Caregiver burnout is a crisis. This new state program has a way of helping.

By Jessica Hall

“Caring is extremely stressful and caregivers are completely neglecting themselves”

In the wake of the pandemic, which has seen families take on additional caregiving duties, Maine launched a $5.1 million program to give caregivers a much needed break.

The program, called “Respite for ME,” offers grants of up to $2,000 to families in Maine who care for a family member at home. Respite care is another way to care for your loved one so that the primary caregiver can have a break.

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Since the two-year pilot program launched in October, more than 200 inquiries have been received by Maine’s regional agencies on aging, which are partners in the program, the Maine Department of Health and Human Services said. .

Under this program, caregivers of people living with a disability, Alzheimer’s disease or other related dementias can receive grants to help them access respite care for their loved one. Caregivers can also receive counseling and training, legal and financial advice, and services to maintain their own health such as occupational therapy and physiotherapy.

“Many people in Maine have taken on new or expanded responsibilities for caring for parents, grandparents, spouses and other family members during the pandemic,” said Maine’s Commissioner of Health and Human Services, Jeanne Lambew. “These grants will not only help them take care of their loved ones at home, but also take care of themselves. This pilot program will also help us learn how to better support family caregivers in the future.

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Other state, federal, and private foundation programs exist to help provide respite care. Since 2009, Congress has allocated approximately $2.5 million annually to implement Lifespan respite programs. In 2017, competitive grants of up to $200,000 each were awarded to eligible agencies in 37 states and the District of Columbia.

Yet, with the existence of these programs, the vast majority of caregivers do not use respite care.

AARP, in a joint report with the National Alliance for Caregiving titled Caregiving in the United States, found that 38% of caregivers believe respite services would be helpful, but only 14% of caregivers report having used respite services.

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“Respite care is very important. You want to try to avoid burnout. Caregivers are available 24/7, especially with a loved one with dementia. Respite care is needed to that the caregiver can maintain a level of patience and self-confidence. Caregiving is extremely stressful and caregivers completely neglect themselves,” said Debra Feldman, chair of the board of directors of the Aging Life Care Association.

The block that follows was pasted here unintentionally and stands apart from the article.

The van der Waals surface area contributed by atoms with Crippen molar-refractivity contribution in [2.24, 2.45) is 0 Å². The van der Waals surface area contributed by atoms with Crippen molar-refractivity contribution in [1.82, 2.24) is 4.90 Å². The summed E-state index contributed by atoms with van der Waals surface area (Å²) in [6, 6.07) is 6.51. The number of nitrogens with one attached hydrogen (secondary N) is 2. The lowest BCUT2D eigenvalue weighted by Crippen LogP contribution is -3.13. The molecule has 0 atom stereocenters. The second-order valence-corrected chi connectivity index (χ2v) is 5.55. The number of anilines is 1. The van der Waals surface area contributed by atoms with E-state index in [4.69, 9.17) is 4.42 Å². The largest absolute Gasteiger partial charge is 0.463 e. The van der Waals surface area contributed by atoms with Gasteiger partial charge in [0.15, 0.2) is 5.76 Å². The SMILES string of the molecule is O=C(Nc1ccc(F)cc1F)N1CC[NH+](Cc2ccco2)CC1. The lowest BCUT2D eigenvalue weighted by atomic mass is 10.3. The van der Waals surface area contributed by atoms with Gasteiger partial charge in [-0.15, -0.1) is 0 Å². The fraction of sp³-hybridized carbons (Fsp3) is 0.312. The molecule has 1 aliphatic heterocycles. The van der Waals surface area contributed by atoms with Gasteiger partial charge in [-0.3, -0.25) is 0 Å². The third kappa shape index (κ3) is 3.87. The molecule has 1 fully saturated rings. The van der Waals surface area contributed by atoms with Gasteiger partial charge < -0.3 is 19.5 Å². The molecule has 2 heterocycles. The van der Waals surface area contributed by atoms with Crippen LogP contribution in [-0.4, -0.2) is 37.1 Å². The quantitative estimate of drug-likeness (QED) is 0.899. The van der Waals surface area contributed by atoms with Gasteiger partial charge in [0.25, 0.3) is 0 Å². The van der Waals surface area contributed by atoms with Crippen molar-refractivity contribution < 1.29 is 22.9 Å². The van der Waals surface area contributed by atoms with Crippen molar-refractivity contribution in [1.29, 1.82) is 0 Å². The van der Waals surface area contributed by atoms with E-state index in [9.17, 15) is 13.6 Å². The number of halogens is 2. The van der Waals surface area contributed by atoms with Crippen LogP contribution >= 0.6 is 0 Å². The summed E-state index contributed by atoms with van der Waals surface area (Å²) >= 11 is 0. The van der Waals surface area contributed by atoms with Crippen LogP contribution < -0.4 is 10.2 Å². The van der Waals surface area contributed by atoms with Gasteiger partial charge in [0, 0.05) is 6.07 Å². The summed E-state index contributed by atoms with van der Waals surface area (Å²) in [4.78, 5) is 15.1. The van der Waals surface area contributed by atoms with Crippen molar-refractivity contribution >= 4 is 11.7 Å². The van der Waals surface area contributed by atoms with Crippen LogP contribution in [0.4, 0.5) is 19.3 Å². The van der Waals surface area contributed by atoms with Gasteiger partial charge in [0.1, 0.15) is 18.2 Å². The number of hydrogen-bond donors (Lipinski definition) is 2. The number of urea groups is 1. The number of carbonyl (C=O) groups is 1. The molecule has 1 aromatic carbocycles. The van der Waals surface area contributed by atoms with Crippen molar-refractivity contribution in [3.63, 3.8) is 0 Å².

Feldman said signs of burnout include loss of patience, fatigue, depression and loss of sleep.

AARP family and care expert Amy Goyer said it can be difficult for caregivers to offload their responsibilities, especially if a patient says they don’t want anyone else take care of him.

“Caregivers often feel guilty doing something for themselves. But it’s a way of filling you up so you can be a better caregiver,” Goyer said. “Respite care can take many different forms. It can be a complete break for hours or a day or several days for the caregiver, or simply a second set of eyes and hands to watch over the patient. while you do laundry and housework.”

Payment for respite care is another barrier. Prices vary by region, type of treatment and location where it is provided. Respite care runs the gamut from home care, adult day care centers, hospice respite care, and assisted living services that can last for long days.

Even at home, respite care can be simple companionship and security for a patient while the caregiver takes care of other duties at home and expands from there to include bathing, meal preparation , food or shopping.

According to a Genworth survey, adult day care costs an average of $74 a day nationwide, assisted living facilities are the second most affordable option at an average of $141 a day, and care at home are the most expensive option, averaging $150 per day for a home health aide. .

Cost is just one issue. According to experts, the biggest hurdle was finding someone to provide care.

According to an AARP study, the number of potential caregivers is shrinking as populations change and baby boomers age. In 2010, the caregiver support ratio was more than seven potential caregivers for every person in high-risk years 80 and older. By 2030, this ratio is expected to drop sharply to four to one; and it is expected to fall further to less than three to one in 2050, when all baby boomers will be in the high-risk years of the end of their lives.

“The need is definitely growing. Public awareness has been growing for 20 years, but we still have a long way to go. People don’t even know what respite is or how to ask for it,” said

Jill Kagan, Director of National Respite Network and ARCH Resource Center. “Respite care has a huge unmet need.”

“There are multiple barriers to accessing respite care – the list is long and the reasons vary. But the biggest barrier is the direct care worker crisis – people can’t find care providers,” said Kagan said.

-Jessica room


(END) Dow Jones Newswire

11-10-22 0703ET

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Ryan H. Bowman